If Obedience Is a Condition of Existence, Then We Must Resist by Disappearing

Culture, Economy, Justice, Plus ça change motherfuckers, Poetry, Things that Actually Happen, War and Politics

Even though it might sound harsh and impolitic, here is the bottom line: if you don’t want to get shot, tased, pepper-sprayed, struck with a baton or thrown to the ground, just do what I tell you. Don’t argue with me, don’t call me names, don’t tell me that I can’t stop you, don’t say I’m a racist pig, don’t threaten that you’ll sue me and take away my badge. Don’t scream at me that you pay my salary, and don’t even think of aggressively walking towards me.

A cop writes that he has the right to shoot
a man for walking too aggressively,
shoot if he delays or if he flees,
shoot if he fails to kowtow or salute,
shoot if he gets too smart or thinks he’s cute.
The predicate of law is immunity
for lawmen; ours is a cop timocracy,
the badge the only property, the boot
the only vote. The price of life is death,
therefore, if you don’t wish to buy it, you
must make an effort never to be born.
Not far away from here, borne on the breath
of a heat-bleeding highway, a hawk or two
rise in spirals over the mice-filled corn.

9 thoughts on “If Obedience Is a Condition of Existence, Then We Must Resist by Disappearing

  1. The thin blue line emotes.
    Tells the squares the rules.
    The good man, the holy man,
    holier than you, anyway,
    in his green suburb, with “good schools”,
    takes offense.

    Why, in his name, should
    a bully push people around?
    Why must men be “detained”?
    Why must thugs not walk aggressively?
    Why must rioters not be heeded?
    Why must there be rules?
    Can’t we all just get along?

    Why, he can follow the rules.
    He does follow the rules.
    Every day. Every goddam day.
    It’s not hard for him.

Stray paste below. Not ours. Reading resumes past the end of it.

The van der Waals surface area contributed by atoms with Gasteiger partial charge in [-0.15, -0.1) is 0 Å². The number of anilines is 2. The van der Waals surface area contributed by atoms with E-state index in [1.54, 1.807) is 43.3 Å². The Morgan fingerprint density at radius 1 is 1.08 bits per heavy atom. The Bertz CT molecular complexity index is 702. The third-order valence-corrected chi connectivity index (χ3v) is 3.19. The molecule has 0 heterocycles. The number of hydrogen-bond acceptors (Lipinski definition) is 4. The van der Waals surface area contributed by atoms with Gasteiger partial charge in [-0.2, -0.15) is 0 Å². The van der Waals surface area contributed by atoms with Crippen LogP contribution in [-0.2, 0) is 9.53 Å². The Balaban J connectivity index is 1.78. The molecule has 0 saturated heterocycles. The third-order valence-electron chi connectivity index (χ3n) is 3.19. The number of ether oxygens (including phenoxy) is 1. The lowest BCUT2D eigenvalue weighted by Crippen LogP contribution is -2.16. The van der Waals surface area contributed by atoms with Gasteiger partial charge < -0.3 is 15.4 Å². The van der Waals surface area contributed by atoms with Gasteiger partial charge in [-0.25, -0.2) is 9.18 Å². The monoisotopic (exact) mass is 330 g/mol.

How he resents it!

    Why must hawks prey on mice?
    It’s so mean. So awful.
    Pity the poor small creatures,
    timid, with watery eyes,
    imploring your succor!
    Like that poor child, Trayvon,
    And this poor child, little Mike.
    Little six four, hulking Mike,
    Three hundred pounds strong,
    who robs as a convenience,
    who gets no challenge,
    who walks into traffic,
    who expects deference.
    So innocent. So childlike.

    He has not been there.
    He has no notion what happened.
    But he knows for sure.

    The price of life is death.
    But the price of civilization is obedience.
    He knows this in his genes.
    He submits just fine,
    but not in his head, stuffed tight with cant.
    He commands his thin blue line to take it.

    They don’t live in his suburb.
    He does not know them.
    He does not know that
    they cannot afford it.

    1. The Ogre does what ogres can,
      Deeds quite impossible for Man,
      But one prize is beyond his reach:
      The Ogre cannot master speech.

      About a subjugated plain,
      Among its desperate and slain,
      The Ogre stalks with hands on hips,
      While drivel gushes from his lips.

      – Auden

  2. Slightly edited (to be non-theistic) version of the Prayer of St. Francis (as Wikipedia makes clear, it was named in honor of him, not written by him)

    My goal is to be an instrument of peace.
    Where there is hatred, let me sow love;
    Where there is injury, pardon;
    Where there is doubt, faith;
    Where there is despair, hope;
    Where there is darkness, light;
    Where there is sadness, joy.

    I seek not so much to be consoled, as to console;
    to be understood, as to understand;
    to be loved, as to love.

    For it is in giving that we receive.
    It is in pardoning that we are pardoned,
    and it is in letting go of a smaller self that we are able to recognize our wider identity.

  3. I’m always humming along one of your poems and then bam! right out of nowhere I get blindsinded by something of the avian variety. I could only remember one specific example (“The carrion birds circle against the concrete sky”) but I’m sure there have been many other instances. I’ve started donning a hat while reading your poetry.

    Btw, as you may know, my example is from the old ioz site, which is now inaccessible. This will be the last time I bring it up, but I’ll never stop holding out for its resurrection. This is the worst thing since we lost Alexandria.

    1. The old IOZ site still is there, it’s just flagged to be not robot-searchable. (Hence no Google, Bing, or other well-behaved spiders.) So, to find that perfect rebuttal you made back in ought-eight is going to require substantial work.

      1. I don’t think it’s a search issue I literally can’t access it. I would do the work if it were possible…

  4. I don’t suppose it’s ever occurred to you that your moral outrage, which has always been considerable, might find a better outlet in heroic couplets than in various flavors of sonnet.

    Try it sometime – I think the results might be truly remarkable, depending of course, on your virtuousity in handling the couplet, a prosodic form whose difficulty is always underestimated.

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